Sunday, 22 November 2009

Famous albino squirrel and other autumn miscellany

Meet the famous albino squirrel of Dorking, which we happened across last month in one of its favourite haunts, the St Martins churchyard in the centre of the town. We were surprised by it, as albino squirrels are quite rare, and it wasn't all that famous when partner captured this image on his phone. But don't go rushing off to Dorking to visit the squirrel, as a couple of weeks later, BBC national TV reported that it had come to an unfortunate end under a car. We heard this sad news from Have I Got News For You, though it was originally covered in the national press. Paul Merton was very entertaining about it in his deadpan way... he's a local boy you know, from Morden, at the south end of Northern line.
Be not downhearted though. In our local paper the following week there was news of two more albino squirrels a few miles away in Carshalton, Surrey. Let's hope they're a bit more wary of the traffic.

Isn't this a gorgeous display of vegetables? I wish I could take the credit for them, but they came from uncle David's allotment. His sweetcorn did marvellously this season (you can see a beautiful pile of them at the back) but I'm also really jealous of that beautiful cabbage in the middle - maybe I'll try growing some next year.
Next, the last of the cornflowers, from the edges of a patch of meadowland, still bravely flowering (if a little the worse for wear) after the strong winds and pelting rain of the last 48 hours. They were quite luminous in the twilight, as only true blue can seem.
We found them up at the top of Cheam recreation ground, which is mostly football and rugby pitches, where it borders Nonsuch Park and has an amazing view across south London to the City and Canary Wharf beyond on a clear afternoon like today. Somebody (London Wildlife Trust? Local council? I've forgotten) planted up a gorgeous plot, about 30 metres square, with meadow and wild flowers, earlier this year and there were notices informing us that this was an experiment, and would be monitored for wild birds and other creatures. I first came across it in September when of course it was past its best, but still beautiful with poppies, cornflowers and sunflowers. l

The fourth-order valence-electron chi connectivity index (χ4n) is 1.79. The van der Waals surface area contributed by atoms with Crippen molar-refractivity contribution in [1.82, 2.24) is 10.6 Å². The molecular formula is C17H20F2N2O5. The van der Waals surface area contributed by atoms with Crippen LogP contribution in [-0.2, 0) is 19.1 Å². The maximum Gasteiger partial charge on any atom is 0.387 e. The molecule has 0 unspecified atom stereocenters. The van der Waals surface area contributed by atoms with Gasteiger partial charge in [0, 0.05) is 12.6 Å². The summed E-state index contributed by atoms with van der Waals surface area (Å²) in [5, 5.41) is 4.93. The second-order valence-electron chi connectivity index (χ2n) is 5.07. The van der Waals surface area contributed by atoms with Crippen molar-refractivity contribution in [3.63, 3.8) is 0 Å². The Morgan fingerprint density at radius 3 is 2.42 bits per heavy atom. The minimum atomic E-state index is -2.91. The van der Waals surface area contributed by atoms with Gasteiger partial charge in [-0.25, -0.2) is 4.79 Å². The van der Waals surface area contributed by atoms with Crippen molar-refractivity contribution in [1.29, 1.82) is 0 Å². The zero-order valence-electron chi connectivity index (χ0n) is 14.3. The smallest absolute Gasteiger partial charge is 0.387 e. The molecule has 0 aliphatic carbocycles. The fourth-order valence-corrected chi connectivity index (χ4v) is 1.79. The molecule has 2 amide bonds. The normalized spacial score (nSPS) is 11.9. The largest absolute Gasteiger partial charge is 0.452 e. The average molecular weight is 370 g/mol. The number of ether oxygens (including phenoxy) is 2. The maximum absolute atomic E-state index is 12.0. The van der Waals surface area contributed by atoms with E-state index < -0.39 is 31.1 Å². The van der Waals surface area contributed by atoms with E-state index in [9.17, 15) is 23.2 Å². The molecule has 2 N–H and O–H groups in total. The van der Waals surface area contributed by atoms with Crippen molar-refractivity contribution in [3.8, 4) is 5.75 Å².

One Sunday last month we walked past to find a flock of about two dozen bright green parakeets harvesting the sunflower seeds, a gorgeous sight; but I wonder if they were the wild life it was designed to attract? Not much left today to feed the smaller native seed eaters - goldfinches, greenfinches and the like.
Lastly, some English oaks in their autumn finery before the wind blows all the leaves away. Common enough round here, but they seem to be the last to change from green to copper then brown, so hold the final riches of autumn. They looked so warm and bright as the sun set late on Saturday afternoon. Looking at them feels almost like the physical need for summer sunshine, I stare and stare, greedily feeding on the warm bright colours, stoking up my inner fires before the cold grey winter really sets in.

Saturday, 21 November 2009

Beetroot brownies and mellow soupfulness

The monthly requirement for chocolate, part of life for more years than I care to remember, has left me this year, but suddenly it was back again last week. Perhaps it was the cold wet weather, but comforting soup and some chocolate brownies were definitely on the family menu.
We had some Jerusalem artichokes, which Jenny had brought to share round at choir practice. In recent high winds the plants had fallen over, bringing many of the tubers up to the surface, so she had dug them all up over the weekend. Together with some cauliflower from our allotment and a 120g piece of organic stilton, a pint of chicken stock and a chopped red onion sweated in butter, all whizzed together after about 40 minutes simmering, we had a gorgeous creamy, savoury soup for lunch.